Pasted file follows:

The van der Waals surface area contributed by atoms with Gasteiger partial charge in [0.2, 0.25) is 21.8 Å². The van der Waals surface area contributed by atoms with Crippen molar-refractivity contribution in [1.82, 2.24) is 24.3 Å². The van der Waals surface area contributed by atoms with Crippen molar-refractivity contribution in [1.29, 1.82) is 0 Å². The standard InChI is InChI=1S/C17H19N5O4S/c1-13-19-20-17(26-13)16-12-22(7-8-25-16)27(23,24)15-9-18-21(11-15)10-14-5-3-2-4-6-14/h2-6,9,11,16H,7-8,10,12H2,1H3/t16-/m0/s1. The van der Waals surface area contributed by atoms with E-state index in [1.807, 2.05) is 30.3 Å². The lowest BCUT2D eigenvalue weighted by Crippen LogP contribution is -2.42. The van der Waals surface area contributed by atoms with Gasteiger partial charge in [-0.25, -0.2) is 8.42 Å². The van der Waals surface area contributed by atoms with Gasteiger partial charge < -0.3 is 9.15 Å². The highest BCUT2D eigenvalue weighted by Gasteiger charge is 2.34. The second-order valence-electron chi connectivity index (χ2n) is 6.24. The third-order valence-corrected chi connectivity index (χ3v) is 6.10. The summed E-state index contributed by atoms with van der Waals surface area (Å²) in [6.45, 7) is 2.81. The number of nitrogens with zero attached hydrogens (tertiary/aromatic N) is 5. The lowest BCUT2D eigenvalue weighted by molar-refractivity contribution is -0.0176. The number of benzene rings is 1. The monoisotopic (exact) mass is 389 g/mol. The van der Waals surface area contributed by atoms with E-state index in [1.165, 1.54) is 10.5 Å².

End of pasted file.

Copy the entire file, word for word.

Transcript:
The van der Waals surface area contributed by atoms with Gasteiger partial charge in [0.2, 0.25) is 21.8 Å². The van der Waals surface area contributed by atoms with Crippen molar-refractivity contribution in [1.82, 2.24) is 24.3 Å². The van der Waals surface area contributed by atoms with Crippen molar-refractivity contribution in [1.29, 1.82) is 0 Å². The standard InChI is InChI=1S/C17H19N5O4S/c1-13-19-20-17(26-13)16-12-22(7-8-25-16)27(23,24)15-9-18-21(11-15)10-14-5-3-2-4-6-14/h2-6,9,11,16H,7-8,10,12H2,1H3/t16-/m0/s1. The van der Waals surface area contributed by atoms with E-state index in [1.807, 2.05) is 30.3 Å². The lowest BCUT2D eigenvalue weighted by Crippen LogP contribution is -2.42. The van der Waals surface area contributed by atoms with Gasteiger partial charge in [-0.25, -0.2) is 8.42 Å². The van der Waals surface area contributed by atoms with Gasteiger partial charge < -0.3 is 9.15 Å². The highest BCUT2D eigenvalue weighted by Gasteiger charge is 2.34. The second-order valence-electron chi connectivity index (χ2n) is 6.24. The third-order valence-corrected chi connectivity index (χ3v) is 6.10. The summed E-state index contributed by atoms with van der Waals surface area (Å²) in [6.45, 7) is 2.81. The number of nitrogens with zero attached hydrogens (tertiary/aromatic N) is 5. The lowest BCUT2D eigenvalue weighted by molar-refractivity contribution is -0.0176. The number of benzene rings is 1. The monoisotopic (exact) mass is 389 g/mol. The van der Waals surface area contributed by atoms with E-state index in [1.165, 1.54) is 10.5 Å².